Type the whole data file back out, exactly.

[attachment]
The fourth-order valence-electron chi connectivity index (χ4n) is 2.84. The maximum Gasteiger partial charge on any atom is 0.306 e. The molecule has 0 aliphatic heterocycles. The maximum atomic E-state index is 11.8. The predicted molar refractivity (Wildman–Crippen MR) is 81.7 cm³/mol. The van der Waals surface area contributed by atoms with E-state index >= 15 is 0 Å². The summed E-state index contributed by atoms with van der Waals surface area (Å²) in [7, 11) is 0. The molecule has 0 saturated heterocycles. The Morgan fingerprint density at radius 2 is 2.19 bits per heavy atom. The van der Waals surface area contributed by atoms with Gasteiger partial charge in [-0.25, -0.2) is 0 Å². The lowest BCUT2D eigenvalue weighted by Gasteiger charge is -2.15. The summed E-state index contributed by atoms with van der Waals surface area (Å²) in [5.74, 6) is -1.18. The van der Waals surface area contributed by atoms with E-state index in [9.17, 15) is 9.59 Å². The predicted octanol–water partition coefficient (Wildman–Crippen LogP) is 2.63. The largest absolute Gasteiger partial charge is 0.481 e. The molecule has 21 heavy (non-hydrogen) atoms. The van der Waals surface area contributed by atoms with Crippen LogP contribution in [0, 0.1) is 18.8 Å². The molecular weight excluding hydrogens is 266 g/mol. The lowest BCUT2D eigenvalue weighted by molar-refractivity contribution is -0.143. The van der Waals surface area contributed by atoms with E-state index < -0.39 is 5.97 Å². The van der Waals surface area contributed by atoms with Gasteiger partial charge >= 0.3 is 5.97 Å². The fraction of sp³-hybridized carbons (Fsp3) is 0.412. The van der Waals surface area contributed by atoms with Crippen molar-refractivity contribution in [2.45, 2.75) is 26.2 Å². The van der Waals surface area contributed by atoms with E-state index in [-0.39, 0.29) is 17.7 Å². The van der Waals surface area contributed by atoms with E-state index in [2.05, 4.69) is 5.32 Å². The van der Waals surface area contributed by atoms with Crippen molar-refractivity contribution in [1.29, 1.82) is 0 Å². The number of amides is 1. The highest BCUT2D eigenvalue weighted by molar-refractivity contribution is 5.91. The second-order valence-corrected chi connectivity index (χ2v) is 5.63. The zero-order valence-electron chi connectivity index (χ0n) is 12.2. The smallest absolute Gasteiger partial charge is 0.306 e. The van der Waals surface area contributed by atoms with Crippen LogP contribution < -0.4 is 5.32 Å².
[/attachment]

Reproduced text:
The fourth-order valence-electron chi connectivity index (χ4n) is 2.84. The maximum Gasteiger partial charge on any atom is 0.306 e. The molecule has 0 aliphatic heterocycles. The maximum atomic E-state index is 11.8. The predicted molar refractivity (Wildman–Crippen MR) is 81.7 cm³/mol. The van der Waals surface area contributed by atoms with E-state index >= 15 is 0 Å². The summed E-state index contributed by atoms with van der Waals surface area (Å²) in [7, 11) is 0. The molecule has 0 saturated heterocycles. The Morgan fingerprint density at radius 2 is 2.19 bits per heavy atom. The van der Waals surface area contributed by atoms with Gasteiger partial charge in [-0.25, -0.2) is 0 Å². The lowest BCUT2D eigenvalue weighted by Gasteiger charge is -2.15. The summed E-state index contributed by atoms with van der Waals surface area (Å²) in [5.74, 6) is -1.18. The van der Waals surface area contributed by atoms with E-state index in [9.17, 15) is 9.59 Å². The predicted octanol–water partition coefficient (Wildman–Crippen LogP) is 2.63. The largest absolute Gasteiger partial charge is 0.481 e. The molecule has 21 heavy (non-hydrogen) atoms. The van der Waals surface area contributed by atoms with Crippen LogP contribution in [0, 0.1) is 18.8 Å². The molecular weight excluding hydrogens is 266 g/mol. The lowest BCUT2D eigenvalue weighted by molar-refractivity contribution is -0.143. The van der Waals surface area contributed by atoms with E-state index < -0.39 is 5.97 Å². The van der Waals surface area contributed by atoms with Gasteiger partial charge >= 0.3 is 5.97 Å². The fraction of sp³-hybridized carbons (Fsp3) is 0.412. The van der Waals surface area contributed by atoms with Crippen molar-refractivity contribution in [2.45, 2.75) is 26.2 Å². The van der Waals surface area contributed by atoms with E-state index in [-0.39, 0.29) is 17.7 Å². The van der Waals surface area contributed by atoms with E-state index in [2.05, 4.69) is 5.32 Å². The van der Waals surface area contributed by atoms with Crippen molar-refractivity contribution in [1.29, 1.82) is 0 Å². The number of amides is 1. The highest BCUT2D eigenvalue weighted by molar-refractivity contribution is 5.91. The second-order valence-corrected chi connectivity index (χ2v) is 5.63. The zero-order valence-electron chi connectivity index (χ0n) is 12.2. The smallest absolute Gasteiger partial charge is 0.306 e. The van der Waals surface area contributed by atoms with Crippen LogP contribution < -0.4 is 5.32 Å².